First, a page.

Adding face shields to helmets could prevent blast-induced brain injuriesBy ANI
Tuesday, November 23, 2010
WASHINGTON - A new study has suggested that adding a face shield to the helmet worn by military personnel could help prevent blast induced head injuries.
Raul Radovitzky, of MIT, and colleagues reported that adding a face shield to the standard-issue helmet worn by the vast majority of ground troops could significantly reduce traumatic brain injury, or TBI.
The extra protection offered by such a shield is critical, the researchers said, because the face is the main pathway through which pressure waves from an explosion are transmitted to the brain.he researchers created models using magnetic resonance imaging of the head.
The researchers then added data collected from colleagues’ studies of how the brain tissue of pigs responds to mechanical events, such as shocks. They also included details about what happens to the chemical energy that is released upon detonation (outside the brain) that instantly converts into thermal, electromagnetic and kinetic energy that interacts with nearby material, such as a soldier’s helmet.
The researchers recently used the models to explore one possibility for enhancing the helmet currently worn by most ground troops, which is known as the Advanced Combat Helmet, or ACH: a face shield made of polycarbonate, a type of transparent armor material.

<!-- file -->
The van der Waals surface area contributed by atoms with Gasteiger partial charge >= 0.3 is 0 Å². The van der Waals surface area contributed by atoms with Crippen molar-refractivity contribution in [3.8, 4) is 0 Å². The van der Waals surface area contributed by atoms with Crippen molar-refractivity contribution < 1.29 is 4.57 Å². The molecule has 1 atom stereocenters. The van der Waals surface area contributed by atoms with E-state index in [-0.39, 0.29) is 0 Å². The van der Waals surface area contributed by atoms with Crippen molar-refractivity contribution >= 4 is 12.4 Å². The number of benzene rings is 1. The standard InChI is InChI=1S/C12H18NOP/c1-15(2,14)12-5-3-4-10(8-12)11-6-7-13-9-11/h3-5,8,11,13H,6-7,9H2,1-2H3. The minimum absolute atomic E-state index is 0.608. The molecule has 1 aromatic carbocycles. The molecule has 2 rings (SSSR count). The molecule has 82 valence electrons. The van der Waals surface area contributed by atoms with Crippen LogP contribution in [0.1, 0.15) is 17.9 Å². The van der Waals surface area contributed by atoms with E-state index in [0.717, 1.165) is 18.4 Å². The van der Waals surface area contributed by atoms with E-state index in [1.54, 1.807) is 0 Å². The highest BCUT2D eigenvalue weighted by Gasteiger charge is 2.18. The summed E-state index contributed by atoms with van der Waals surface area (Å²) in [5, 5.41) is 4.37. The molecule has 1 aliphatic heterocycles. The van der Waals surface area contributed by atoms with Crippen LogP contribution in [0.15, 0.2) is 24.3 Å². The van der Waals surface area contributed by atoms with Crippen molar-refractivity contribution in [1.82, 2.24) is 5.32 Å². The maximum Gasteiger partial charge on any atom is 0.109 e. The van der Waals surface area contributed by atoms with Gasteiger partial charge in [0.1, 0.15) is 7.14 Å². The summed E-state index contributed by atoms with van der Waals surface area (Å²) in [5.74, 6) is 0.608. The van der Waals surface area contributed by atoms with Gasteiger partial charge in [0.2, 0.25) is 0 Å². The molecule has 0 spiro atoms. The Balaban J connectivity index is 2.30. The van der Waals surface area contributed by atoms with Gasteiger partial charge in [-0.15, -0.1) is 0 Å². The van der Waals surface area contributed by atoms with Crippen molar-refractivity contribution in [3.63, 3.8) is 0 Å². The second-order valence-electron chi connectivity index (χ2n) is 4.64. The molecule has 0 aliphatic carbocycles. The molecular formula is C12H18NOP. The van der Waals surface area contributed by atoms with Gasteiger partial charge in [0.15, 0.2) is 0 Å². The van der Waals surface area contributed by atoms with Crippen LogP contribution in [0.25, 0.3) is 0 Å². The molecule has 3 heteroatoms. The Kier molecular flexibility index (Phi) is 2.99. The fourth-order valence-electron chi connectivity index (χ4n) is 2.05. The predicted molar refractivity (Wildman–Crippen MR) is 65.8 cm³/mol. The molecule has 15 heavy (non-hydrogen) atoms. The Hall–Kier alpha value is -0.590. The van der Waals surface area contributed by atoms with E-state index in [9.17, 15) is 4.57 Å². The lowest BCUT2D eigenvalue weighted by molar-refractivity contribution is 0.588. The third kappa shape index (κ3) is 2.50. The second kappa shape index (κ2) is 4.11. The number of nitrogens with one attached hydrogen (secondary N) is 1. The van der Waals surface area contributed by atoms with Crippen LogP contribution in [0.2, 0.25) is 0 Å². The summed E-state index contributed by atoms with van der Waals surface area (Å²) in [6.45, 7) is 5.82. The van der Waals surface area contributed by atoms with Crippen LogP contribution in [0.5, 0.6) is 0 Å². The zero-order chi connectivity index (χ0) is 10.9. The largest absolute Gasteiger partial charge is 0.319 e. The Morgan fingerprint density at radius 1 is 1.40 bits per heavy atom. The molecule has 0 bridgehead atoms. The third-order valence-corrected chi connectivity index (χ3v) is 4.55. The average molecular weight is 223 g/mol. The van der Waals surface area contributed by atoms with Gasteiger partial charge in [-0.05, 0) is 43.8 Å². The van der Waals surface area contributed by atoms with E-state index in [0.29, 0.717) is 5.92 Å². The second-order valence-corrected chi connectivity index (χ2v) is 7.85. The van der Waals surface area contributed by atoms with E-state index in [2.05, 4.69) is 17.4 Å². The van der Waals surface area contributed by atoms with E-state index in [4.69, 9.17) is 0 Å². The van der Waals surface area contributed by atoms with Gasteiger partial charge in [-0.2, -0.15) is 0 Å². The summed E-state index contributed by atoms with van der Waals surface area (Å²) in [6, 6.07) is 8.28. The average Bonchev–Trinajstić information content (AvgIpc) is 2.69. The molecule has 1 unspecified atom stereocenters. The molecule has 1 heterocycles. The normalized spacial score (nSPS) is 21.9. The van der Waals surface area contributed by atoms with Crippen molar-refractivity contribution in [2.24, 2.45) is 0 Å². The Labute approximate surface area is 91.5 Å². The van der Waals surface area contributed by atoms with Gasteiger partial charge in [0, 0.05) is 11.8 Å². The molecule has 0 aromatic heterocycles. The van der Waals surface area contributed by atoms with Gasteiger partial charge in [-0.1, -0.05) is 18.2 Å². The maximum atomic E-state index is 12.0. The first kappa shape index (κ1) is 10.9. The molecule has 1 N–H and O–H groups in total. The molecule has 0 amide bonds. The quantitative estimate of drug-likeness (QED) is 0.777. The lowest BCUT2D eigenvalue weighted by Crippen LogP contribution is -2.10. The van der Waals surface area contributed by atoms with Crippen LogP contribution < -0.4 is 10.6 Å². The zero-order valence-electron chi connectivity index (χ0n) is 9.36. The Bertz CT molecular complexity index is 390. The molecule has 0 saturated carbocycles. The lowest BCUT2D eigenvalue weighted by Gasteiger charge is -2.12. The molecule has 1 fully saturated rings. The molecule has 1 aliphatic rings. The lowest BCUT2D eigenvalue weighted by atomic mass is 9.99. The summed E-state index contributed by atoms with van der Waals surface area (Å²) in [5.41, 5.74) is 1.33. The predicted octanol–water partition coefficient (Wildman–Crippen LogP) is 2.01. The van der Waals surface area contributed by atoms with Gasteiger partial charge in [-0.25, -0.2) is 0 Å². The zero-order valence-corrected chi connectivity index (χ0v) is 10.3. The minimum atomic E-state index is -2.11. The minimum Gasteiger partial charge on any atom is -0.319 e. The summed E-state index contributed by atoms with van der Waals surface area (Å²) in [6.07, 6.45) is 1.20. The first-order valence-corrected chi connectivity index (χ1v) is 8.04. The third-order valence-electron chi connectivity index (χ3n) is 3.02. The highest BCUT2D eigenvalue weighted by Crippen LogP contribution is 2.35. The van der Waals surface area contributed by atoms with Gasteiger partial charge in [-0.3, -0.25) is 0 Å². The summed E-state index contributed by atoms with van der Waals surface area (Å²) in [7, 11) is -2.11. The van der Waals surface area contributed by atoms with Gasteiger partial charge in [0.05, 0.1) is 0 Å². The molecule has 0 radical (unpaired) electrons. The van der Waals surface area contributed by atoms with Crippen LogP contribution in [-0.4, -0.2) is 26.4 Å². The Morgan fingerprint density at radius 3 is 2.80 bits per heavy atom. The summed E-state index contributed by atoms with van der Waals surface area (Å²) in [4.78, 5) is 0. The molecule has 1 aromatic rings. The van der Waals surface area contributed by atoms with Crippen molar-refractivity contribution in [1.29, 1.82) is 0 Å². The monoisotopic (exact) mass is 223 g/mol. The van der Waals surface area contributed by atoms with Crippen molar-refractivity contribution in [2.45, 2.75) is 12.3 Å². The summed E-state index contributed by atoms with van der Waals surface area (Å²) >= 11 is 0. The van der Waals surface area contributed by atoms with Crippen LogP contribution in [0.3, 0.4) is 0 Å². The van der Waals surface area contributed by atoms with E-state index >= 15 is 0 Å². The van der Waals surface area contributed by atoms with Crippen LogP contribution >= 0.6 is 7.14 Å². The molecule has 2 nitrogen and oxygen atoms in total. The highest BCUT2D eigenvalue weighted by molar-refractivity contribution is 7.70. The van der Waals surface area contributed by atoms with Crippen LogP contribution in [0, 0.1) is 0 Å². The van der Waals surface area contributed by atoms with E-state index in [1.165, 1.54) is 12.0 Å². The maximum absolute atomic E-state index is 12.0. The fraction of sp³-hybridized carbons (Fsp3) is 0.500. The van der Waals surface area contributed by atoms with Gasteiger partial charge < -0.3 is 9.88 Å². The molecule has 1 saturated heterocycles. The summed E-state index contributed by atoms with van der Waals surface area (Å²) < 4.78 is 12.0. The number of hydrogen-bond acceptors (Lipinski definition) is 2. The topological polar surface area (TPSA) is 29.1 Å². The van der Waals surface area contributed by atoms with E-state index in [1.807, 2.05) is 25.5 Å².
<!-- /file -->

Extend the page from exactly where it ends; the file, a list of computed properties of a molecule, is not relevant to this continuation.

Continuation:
They compared how the brain would respond to the same blast wave simulated in three scenarios: a head with no helmet, a head wearing the ACH, and a head wearing the ACH with a face shield. In all three simulations, the blast wave struck the person from the front.
The analysis revealed that although the ACH - as currently designed and deployed - slightly delayed the arrival of the blast wave, it didn’t significantly mitigate the wave’s effects on brain tissue.
After the researchers added a conceptual face shield in the third simulation, the models showed a significant reduction in the magnitude of stresses on the brain because the shield impeded direct transmission of blast waves to the face.
The findings were published in the Proceedings of the National Academy of Sciences. (ANI)